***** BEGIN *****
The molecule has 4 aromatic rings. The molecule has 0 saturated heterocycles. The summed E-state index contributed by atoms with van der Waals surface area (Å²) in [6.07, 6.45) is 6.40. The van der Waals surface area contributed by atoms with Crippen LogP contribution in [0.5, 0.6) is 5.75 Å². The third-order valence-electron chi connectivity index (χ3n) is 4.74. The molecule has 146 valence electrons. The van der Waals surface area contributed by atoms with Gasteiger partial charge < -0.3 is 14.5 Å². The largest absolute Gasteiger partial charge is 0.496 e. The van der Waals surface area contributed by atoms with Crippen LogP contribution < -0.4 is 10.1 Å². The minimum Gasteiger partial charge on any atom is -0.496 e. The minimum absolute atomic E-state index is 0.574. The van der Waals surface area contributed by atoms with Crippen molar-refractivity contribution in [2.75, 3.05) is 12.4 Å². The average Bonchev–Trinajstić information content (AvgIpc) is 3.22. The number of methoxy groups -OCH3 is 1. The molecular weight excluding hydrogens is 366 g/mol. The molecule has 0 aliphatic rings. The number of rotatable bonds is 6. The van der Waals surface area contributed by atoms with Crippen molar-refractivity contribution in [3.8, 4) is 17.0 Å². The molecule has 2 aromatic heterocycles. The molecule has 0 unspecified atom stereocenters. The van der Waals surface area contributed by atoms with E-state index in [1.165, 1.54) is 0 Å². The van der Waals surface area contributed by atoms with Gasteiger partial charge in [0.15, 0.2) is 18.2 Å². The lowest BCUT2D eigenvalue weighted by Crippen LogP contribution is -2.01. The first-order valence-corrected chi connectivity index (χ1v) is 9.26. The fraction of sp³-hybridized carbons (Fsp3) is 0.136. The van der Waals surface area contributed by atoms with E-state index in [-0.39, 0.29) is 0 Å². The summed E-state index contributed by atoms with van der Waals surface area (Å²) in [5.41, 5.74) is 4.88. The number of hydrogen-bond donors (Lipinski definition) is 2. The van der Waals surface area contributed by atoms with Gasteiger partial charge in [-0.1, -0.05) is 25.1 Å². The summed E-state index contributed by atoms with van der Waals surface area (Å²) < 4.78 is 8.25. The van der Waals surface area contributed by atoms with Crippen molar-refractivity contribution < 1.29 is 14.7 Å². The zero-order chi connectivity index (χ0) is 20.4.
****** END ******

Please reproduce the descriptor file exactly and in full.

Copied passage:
The molecule has 4 aromatic rings. The molecule has 0 saturated heterocycles. The summed E-state index contributed by atoms with van der Waals surface area (Å²) in [6.07, 6.45) is 6.40. The van der Waals surface area contributed by atoms with Crippen LogP contribution in [0.5, 0.6) is 5.75 Å². The third-order valence-electron chi connectivity index (χ3n) is 4.74. The molecule has 146 valence electrons. The van der Waals surface area contributed by atoms with Gasteiger partial charge < -0.3 is 14.5 Å². The largest absolute Gasteiger partial charge is 0.496 e. The van der Waals surface area contributed by atoms with Crippen LogP contribution < -0.4 is 10.1 Å². The minimum Gasteiger partial charge on any atom is -0.496 e. The minimum absolute atomic E-state index is 0.574. The van der Waals surface area contributed by atoms with Crippen molar-refractivity contribution in [2.75, 3.05) is 12.4 Å². The average Bonchev–Trinajstić information content (AvgIpc) is 3.22. The number of methoxy groups -OCH3 is 1. The molecular weight excluding hydrogens is 366 g/mol. The molecule has 0 aliphatic rings. The number of rotatable bonds is 6. The van der Waals surface area contributed by atoms with Crippen molar-refractivity contribution in [3.8, 4) is 17.0 Å². The molecule has 2 aromatic heterocycles. The molecule has 0 unspecified atom stereocenters. The van der Waals surface area contributed by atoms with E-state index in [1.165, 1.54) is 0 Å². The van der Waals surface area contributed by atoms with Gasteiger partial charge in [0.15, 0.2) is 18.2 Å². The lowest BCUT2D eigenvalue weighted by Crippen LogP contribution is -2.01. The first-order valence-corrected chi connectivity index (χ1v) is 9.26. The fraction of sp³-hybridized carbons (Fsp3) is 0.136. The van der Waals surface area contributed by atoms with E-state index in [-0.39, 0.29) is 0 Å². The summed E-state index contributed by atoms with van der Waals surface area (Å²) in [5.41, 5.74) is 4.88. The number of hydrogen-bond donors (Lipinski definition) is 2. The van der Waals surface area contributed by atoms with Gasteiger partial charge in [-0.1, -0.05) is 25.1 Å². The summed E-state index contributed by atoms with van der Waals surface area (Å²) < 4.78 is 8.25. The van der Waals surface area contributed by atoms with Crippen molar-refractivity contribution < 1.29 is 14.7 Å². The zero-order chi connectivity index (χ0) is 20.4.